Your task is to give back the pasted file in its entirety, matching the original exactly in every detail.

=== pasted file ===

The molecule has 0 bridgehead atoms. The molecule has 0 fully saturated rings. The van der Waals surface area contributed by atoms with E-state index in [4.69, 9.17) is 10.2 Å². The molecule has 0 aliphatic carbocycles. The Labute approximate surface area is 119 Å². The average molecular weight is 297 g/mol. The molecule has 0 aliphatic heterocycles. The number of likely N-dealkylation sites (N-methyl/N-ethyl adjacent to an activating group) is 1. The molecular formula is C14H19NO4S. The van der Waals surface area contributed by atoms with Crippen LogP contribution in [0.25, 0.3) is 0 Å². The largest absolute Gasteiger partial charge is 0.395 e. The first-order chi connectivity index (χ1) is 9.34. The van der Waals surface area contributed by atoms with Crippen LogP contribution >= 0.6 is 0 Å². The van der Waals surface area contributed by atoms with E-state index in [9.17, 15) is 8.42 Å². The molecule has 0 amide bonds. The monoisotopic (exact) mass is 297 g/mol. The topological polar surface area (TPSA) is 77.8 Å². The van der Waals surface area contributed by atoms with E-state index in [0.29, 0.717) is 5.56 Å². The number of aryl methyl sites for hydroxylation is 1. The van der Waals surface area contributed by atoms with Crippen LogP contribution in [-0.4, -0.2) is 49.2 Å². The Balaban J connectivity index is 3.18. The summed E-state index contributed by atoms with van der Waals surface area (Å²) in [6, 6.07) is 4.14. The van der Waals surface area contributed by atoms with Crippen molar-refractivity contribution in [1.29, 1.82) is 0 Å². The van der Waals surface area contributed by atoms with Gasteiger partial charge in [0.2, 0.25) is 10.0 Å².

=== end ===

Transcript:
The molecule has 0 bridgehead atoms. The molecule has 0 fully saturated rings. The van der Waals surface area contributed by atoms with E-state index in [4.69, 9.17) is 10.2 Å². The molecule has 0 aliphatic carbocycles. The Labute approximate surface area is 119 Å². The average molecular weight is 297 g/mol. The molecule has 0 aliphatic heterocycles. The number of likely N-dealkylation sites (N-methyl/N-ethyl adjacent to an activating group) is 1. The molecular formula is C14H19NO4S. The van der Waals surface area contributed by atoms with Crippen LogP contribution in [0.25, 0.3) is 0 Å². The largest absolute Gasteiger partial charge is 0.395 e. The first-order chi connectivity index (χ1) is 9.34. The van der Waals surface area contributed by atoms with Crippen LogP contribution >= 0.6 is 0 Å². The van der Waals surface area contributed by atoms with E-state index in [9.17, 15) is 8.42 Å². The molecule has 0 amide bonds. The monoisotopic (exact) mass is 297 g/mol. The topological polar surface area (TPSA) is 77.8 Å². The van der Waals surface area contributed by atoms with E-state index in [0.29, 0.717) is 5.56 Å². The number of aryl methyl sites for hydroxylation is 1. The van der Waals surface area contributed by atoms with Crippen LogP contribution in [-0.4, -0.2) is 49.2 Å². The Balaban J connectivity index is 3.18. The summed E-state index contributed by atoms with van der Waals surface area (Å²) in [6, 6.07) is 4.14. The van der Waals surface area contributed by atoms with Crippen molar-refractivity contribution in [1.29, 1.82) is 0 Å². The van der Waals surface area contributed by atoms with Gasteiger partial charge in [0.2, 0.25) is 10.0 Å².